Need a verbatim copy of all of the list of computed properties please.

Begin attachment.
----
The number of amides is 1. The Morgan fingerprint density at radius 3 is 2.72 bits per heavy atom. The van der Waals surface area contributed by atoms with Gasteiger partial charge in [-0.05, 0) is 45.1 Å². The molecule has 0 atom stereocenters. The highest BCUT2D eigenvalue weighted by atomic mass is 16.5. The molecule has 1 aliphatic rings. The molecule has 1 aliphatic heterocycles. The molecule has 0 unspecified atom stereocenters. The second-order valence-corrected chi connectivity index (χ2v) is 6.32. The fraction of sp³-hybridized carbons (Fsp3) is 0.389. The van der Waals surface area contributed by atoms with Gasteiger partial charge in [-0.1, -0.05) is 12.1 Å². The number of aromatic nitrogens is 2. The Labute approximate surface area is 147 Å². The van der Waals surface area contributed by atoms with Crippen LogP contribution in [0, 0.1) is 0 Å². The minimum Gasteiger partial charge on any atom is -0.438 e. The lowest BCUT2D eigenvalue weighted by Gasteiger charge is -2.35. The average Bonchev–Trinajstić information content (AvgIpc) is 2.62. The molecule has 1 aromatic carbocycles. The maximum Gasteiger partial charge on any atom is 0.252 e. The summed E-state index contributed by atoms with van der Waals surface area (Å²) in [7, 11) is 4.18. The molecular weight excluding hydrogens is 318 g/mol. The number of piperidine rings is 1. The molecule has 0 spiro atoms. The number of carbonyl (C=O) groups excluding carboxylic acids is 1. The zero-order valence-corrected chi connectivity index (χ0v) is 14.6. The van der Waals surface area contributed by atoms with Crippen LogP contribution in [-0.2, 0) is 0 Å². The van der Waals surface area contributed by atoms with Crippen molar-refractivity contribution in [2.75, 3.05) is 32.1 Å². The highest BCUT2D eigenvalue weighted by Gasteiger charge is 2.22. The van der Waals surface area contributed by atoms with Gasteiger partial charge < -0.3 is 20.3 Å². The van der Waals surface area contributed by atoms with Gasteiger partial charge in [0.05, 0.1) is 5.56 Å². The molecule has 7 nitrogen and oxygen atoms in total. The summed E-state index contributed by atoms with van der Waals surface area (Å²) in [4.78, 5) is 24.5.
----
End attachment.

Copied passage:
The number of amides is 1. The Morgan fingerprint density at radius 3 is 2.72 bits per heavy atom. The van der Waals surface area contributed by atoms with Gasteiger partial charge in [-0.05, 0) is 45.1 Å². The molecule has 0 atom stereocenters. The highest BCUT2D eigenvalue weighted by atomic mass is 16.5. The molecule has 1 aliphatic rings. The molecule has 1 aliphatic heterocycles. The molecule has 0 unspecified atom stereocenters. The second-order valence-corrected chi connectivity index (χ2v) is 6.32. The fraction of sp³-hybridized carbons (Fsp3) is 0.389. The van der Waals surface area contributed by atoms with Gasteiger partial charge in [-0.1, -0.05) is 12.1 Å². The number of aromatic nitrogens is 2. The Labute approximate surface area is 147 Å². The van der Waals surface area contributed by atoms with Crippen LogP contribution in [0, 0.1) is 0 Å². The minimum Gasteiger partial charge on any atom is -0.438 e. The lowest BCUT2D eigenvalue weighted by Gasteiger charge is -2.35. The average Bonchev–Trinajstić information content (AvgIpc) is 2.62. The molecule has 1 aromatic carbocycles. The maximum Gasteiger partial charge on any atom is 0.252 e. The summed E-state index contributed by atoms with van der Waals surface area (Å²) in [7, 11) is 4.18. The molecular weight excluding hydrogens is 318 g/mol. The number of piperidine rings is 1. The molecule has 0 spiro atoms. The number of carbonyl (C=O) groups excluding carboxylic acids is 1. The zero-order valence-corrected chi connectivity index (χ0v) is 14.6. The van der Waals surface area contributed by atoms with Crippen LogP contribution in [-0.2, 0) is 0 Å². The van der Waals surface area contributed by atoms with Crippen molar-refractivity contribution in [2.75, 3.05) is 32.1 Å². The highest BCUT2D eigenvalue weighted by Gasteiger charge is 2.22. The van der Waals surface area contributed by atoms with Gasteiger partial charge < -0.3 is 20.3 Å². The van der Waals surface area contributed by atoms with Gasteiger partial charge in [0.05, 0.1) is 5.56 Å². The molecule has 7 nitrogen and oxygen atoms in total. The summed E-state index contributed by atoms with van der Waals surface area (Å²) in [4.78, 5) is 24.5.